Blarney

So Zeplin is a great bar that just recently opened in Kadiköy. They’re great for a number of reasons but chief among them is they have BEER. And, like, real beer, not the poison swill Effes or the bland, underachieving Bomanti or the equally meh Tuborg, but, like REAL BEER. All different kinds. From around the world. And they’re the kind of place that takes beer so seriously they have different shaped beer glasses for every kind, and different methods of pouring. They also apparently have sandwiches and stuff, but to tell you the truth I haven’t been able to get past the BEER. They have stuff that’s better than Guinness there, guys.

No surprise, then, that they’ve been pretty much packed since they opened. I went there with my coworker Bob on its third or fourth night open and it was pretty full, but not unpleasantly so. Our waiter was a charming young Johnny Depp lookalike who immediately started flirting with me, hard, despite Robert’s presence, something that’s rather frowned upon in this macho culture. As he was carefully pouring my (rather expensive) beer into it’s special glass I commented that they really took their beer seriously.

“It’s because we’re Irish,” he said, and proceeded to tell me something about how the bar was opened that I didn’t really listen to because I was squinting at him, trying to reconcile his purported Irishness with his accent. But then, you know how sometimes people from distant parts of the British Isles can have kinda weird accents that don’t really sound like anything you’ve ever heard before? I let it slide, but when he came back I casually said,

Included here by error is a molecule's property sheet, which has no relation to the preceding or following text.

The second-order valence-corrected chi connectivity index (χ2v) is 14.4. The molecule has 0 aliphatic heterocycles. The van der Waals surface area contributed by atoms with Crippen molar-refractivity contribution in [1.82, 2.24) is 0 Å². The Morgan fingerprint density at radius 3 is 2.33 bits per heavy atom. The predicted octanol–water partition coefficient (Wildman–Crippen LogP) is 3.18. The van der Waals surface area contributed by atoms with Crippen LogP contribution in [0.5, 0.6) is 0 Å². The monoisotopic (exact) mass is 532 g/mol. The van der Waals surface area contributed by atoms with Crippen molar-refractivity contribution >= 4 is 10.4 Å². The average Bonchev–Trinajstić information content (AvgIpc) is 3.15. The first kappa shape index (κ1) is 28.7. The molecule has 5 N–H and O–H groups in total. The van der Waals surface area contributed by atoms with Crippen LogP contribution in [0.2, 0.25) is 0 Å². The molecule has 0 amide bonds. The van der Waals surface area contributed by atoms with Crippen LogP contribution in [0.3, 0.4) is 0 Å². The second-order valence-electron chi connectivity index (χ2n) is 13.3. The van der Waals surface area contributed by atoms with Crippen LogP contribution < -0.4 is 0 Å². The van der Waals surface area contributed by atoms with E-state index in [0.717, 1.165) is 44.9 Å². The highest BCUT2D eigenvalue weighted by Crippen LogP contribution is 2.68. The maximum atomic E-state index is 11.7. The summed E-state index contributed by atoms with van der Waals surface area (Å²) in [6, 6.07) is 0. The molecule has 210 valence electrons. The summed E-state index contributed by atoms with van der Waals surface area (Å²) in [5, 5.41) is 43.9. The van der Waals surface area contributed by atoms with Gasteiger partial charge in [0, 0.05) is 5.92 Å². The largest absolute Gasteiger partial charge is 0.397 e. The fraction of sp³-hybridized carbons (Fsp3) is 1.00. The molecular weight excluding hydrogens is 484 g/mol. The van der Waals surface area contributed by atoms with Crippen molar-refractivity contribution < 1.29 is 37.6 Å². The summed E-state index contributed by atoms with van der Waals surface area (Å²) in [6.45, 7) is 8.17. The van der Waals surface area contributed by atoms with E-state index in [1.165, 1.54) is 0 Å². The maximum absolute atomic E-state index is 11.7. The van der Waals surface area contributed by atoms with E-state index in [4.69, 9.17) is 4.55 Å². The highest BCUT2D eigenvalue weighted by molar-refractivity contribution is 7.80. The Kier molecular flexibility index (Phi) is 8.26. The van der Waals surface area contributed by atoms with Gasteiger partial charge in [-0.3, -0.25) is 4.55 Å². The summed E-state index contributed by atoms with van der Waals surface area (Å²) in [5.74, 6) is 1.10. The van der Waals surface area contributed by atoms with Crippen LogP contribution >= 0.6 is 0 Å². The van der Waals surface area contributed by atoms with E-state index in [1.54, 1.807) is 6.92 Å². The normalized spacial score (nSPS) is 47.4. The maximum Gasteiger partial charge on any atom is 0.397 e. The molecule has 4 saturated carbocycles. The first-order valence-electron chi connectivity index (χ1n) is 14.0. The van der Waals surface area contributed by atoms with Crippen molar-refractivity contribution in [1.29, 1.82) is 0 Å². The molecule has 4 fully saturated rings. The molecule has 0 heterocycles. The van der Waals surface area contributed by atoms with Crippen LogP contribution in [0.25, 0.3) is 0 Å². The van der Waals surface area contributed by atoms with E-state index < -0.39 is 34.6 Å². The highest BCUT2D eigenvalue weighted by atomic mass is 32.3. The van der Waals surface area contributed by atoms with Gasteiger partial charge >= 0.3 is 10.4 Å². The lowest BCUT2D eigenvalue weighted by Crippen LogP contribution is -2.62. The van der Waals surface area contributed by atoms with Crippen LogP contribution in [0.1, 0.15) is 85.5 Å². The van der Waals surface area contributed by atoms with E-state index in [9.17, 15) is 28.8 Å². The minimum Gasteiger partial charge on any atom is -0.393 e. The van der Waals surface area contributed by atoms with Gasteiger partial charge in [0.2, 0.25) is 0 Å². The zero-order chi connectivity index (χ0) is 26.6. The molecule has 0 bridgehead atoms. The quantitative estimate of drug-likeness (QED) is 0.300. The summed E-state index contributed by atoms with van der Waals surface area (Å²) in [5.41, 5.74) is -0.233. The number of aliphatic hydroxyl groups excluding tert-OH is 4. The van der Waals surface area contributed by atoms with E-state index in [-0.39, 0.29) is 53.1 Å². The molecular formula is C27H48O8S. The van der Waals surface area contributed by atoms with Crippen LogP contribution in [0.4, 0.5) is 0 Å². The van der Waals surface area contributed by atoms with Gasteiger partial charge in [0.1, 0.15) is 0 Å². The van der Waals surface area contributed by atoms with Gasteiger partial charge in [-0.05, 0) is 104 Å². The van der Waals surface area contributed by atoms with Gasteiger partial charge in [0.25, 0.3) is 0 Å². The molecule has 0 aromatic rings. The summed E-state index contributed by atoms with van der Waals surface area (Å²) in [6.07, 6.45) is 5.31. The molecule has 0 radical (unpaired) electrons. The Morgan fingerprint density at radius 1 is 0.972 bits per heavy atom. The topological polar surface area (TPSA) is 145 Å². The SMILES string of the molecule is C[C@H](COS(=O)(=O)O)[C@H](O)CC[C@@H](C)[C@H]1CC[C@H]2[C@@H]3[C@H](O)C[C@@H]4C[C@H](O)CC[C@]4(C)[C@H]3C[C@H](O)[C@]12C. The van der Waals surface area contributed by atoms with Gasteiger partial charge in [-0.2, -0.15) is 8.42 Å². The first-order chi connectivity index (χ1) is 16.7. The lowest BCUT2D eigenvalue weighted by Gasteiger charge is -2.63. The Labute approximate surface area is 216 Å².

“Where are you from?”

“Italy,” he said this time. And then, quickly, “but my English is so good because I spent a lot of time in New Zealand.”

“Oh no way!” said Bob. “I’m from New Zealand! Where abouts?”

“North,” the waiter said. “It was a small town with an unpronounceable name.”

“Oh right. Probably one of the Maori towns, then,” Bob said.

“Yes, I think it was called Maori. But anyway, I’m not here for much longer. Six months later I will go to Chicago.”

Now that six months later thing? That is a specifically Turkish mistake, and one I’ve always found it difficult to beat out of even my students because that’s how you say it in Turkish- altı ay sonra: six months later.

“What’s your name?” I asked.

“Alfredo,” he said. Shamelessly.

“Bit weird, that, wasn’t it,” Bob said as we were leaving. “Hard to tell where he came from, that Alfredo fellow. Didn’t he say Ireland first?”

“Bob, dear, you know he was lying, don’t you?”

“Oh was he?”

“His name isn’t Alfredo. I’ll bet you two Turkish lira it’s Mehmet or Mustafa.”

But I’ve always liked a charming liar.

Next time you’re in the K-köy, seriously hit up Zeplin.

 

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This entry was posted in Drinking, Eating, Ex-pat, Istanbul, Kadikoy and tagged , . Bookmark the permalink.

2 Responses to Blarney

  1. Chad says:

    Bodrum has a lot of “authentic” Irish bars too, but when you walk in they’re playing Tarkan and Demet Akalin on the sound system.
    Whenever you come back to OC, notice that a few of the pizza places on the boardwalk are Turkish-owned. We asked our waitress for the owners’ names one time and she told us ” Bruno and (I think) Mario.” Needless to say, not their real names. Also, the owner for Cazbar in Mt. Vernon goes by “Alex.”

  2. Pingback: Things to do in Kadikoy on a Lazy Sunday | agent L abroad

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